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July 14, 2008
Last week was particularly bad for my asthma and allergies—itchy eyes, shortness of breath, an allergic rash on my arm, an extra hit or two from my emergency inhaler. So I was intrigued when I saw an E-mail announcing the launch of a new website, Azma.com, which claims to be able to provide a four-day air quality forecast of when spending too much time outside might be bothersome.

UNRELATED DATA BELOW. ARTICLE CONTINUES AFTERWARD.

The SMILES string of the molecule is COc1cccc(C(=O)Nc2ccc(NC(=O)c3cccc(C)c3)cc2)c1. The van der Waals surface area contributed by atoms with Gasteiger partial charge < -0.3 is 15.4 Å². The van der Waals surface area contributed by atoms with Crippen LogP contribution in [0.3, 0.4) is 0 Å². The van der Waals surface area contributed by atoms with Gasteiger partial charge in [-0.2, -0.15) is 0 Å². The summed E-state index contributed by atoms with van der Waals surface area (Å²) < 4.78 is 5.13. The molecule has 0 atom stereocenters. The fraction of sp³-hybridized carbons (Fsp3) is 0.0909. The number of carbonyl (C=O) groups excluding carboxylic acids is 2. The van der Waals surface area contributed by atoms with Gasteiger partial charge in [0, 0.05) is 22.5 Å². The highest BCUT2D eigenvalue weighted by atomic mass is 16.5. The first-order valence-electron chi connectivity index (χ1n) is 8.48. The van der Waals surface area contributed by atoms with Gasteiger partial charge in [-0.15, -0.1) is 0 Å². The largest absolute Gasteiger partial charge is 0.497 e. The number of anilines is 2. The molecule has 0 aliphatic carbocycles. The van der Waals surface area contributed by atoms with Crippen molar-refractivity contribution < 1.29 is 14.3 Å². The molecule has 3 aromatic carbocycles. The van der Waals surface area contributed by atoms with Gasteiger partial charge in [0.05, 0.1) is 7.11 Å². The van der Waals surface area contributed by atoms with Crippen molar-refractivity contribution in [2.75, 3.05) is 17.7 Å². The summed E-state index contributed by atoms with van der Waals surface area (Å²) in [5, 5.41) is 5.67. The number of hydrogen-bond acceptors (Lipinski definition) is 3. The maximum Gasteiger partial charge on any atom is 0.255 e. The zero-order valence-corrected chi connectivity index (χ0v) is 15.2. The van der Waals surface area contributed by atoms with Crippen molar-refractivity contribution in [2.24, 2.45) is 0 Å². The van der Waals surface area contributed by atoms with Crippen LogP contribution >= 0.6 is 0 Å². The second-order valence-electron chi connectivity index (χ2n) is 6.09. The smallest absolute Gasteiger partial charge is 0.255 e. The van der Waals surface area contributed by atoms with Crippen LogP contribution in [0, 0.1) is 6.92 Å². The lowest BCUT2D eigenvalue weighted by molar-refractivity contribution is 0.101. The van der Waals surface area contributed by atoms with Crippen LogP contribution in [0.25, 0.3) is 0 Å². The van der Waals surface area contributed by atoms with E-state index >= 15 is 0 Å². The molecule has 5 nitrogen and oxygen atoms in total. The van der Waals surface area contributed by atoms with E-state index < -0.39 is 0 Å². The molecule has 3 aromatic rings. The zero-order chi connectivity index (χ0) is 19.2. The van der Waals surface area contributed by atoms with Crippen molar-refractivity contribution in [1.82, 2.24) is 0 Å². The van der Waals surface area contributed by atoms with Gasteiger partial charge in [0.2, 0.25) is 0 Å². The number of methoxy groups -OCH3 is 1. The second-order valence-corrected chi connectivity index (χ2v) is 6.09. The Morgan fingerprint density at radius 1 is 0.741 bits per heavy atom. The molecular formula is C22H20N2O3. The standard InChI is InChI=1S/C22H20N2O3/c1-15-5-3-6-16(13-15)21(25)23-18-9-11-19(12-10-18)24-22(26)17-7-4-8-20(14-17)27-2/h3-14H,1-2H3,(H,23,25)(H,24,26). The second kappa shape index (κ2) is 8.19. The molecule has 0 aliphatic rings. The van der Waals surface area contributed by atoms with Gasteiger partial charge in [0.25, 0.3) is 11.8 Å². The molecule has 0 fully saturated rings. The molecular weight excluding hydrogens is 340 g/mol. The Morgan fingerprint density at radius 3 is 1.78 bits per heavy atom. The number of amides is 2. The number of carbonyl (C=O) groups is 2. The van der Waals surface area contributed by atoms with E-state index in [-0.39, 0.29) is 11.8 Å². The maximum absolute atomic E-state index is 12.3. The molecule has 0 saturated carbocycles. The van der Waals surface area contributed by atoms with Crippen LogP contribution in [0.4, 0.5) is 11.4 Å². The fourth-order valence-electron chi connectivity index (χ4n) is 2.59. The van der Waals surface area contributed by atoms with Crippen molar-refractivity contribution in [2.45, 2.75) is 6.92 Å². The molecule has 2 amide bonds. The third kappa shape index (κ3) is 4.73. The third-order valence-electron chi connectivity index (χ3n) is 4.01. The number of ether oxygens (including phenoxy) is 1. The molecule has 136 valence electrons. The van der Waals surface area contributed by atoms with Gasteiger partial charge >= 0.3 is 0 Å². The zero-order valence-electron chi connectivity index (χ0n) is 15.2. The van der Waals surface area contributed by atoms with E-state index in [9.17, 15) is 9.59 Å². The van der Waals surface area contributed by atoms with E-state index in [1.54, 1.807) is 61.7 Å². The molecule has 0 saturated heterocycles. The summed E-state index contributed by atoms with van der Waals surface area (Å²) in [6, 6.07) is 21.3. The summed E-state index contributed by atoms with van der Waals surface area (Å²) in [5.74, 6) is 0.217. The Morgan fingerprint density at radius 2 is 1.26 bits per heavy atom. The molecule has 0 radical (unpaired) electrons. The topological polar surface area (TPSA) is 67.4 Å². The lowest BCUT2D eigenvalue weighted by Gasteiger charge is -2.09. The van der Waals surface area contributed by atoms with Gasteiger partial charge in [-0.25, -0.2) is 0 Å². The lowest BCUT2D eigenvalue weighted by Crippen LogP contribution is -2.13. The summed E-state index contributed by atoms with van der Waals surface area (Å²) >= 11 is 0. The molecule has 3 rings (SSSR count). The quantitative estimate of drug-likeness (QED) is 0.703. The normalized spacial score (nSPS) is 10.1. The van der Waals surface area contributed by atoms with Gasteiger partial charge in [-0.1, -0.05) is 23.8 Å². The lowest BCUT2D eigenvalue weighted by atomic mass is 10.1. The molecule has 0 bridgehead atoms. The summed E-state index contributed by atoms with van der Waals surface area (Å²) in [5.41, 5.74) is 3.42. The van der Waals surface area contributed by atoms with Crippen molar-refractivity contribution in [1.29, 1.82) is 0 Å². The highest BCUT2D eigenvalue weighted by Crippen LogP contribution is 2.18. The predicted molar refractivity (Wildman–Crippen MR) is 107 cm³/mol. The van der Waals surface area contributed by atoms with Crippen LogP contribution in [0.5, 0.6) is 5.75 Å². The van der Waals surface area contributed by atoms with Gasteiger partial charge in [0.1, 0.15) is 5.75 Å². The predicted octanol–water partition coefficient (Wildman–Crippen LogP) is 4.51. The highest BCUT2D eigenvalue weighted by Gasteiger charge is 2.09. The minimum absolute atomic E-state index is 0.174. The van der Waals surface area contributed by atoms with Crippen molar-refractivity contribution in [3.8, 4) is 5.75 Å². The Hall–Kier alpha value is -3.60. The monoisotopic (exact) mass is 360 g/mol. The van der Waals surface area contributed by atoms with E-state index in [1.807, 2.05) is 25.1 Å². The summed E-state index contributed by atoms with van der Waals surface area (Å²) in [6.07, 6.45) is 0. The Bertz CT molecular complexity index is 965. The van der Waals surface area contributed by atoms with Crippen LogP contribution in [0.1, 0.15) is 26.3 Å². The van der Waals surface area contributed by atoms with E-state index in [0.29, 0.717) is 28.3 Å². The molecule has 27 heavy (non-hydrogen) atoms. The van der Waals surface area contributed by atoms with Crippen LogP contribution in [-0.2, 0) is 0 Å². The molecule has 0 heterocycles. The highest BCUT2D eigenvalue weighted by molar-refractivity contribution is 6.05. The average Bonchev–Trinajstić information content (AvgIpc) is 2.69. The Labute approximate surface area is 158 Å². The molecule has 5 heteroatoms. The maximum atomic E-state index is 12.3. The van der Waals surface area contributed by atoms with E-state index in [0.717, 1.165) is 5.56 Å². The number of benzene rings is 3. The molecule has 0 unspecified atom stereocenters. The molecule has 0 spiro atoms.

Surveillance Data Inc., a medical data company whose clients include pharmaceutical companies, operates the site and also runs Pollen.com, which provides four-day pollen predictions by ZIP code. "What we're trying to do is give people timely information to prepare themselves and take care of themselves," says Gerry Kress, senior adviser at Surveillance Data. The format of Azma.com, which launched June 30, is similar: Users enter their ZIP codes and get a four-day forecast of air quality levels in their areas, based on a proprietary formula that takes into account five major air pollutants, including ground-level ozone, particulate matter, carbon monoxide, sulfur dioxide, and nitrogen dioxide. For instance, upon entering the ZIP code for my employer in the Georgetown section of Washington, I learned that Thursday's air quality forecast was in the "moderate" range, but the outlook for Friday, Saturday, and Sunday was "poor" for all three days. The logical takeaway: I needed to avoid any strenuous outdoor exercise over the weekend, keep my windows closed, and crank up the air conditioning.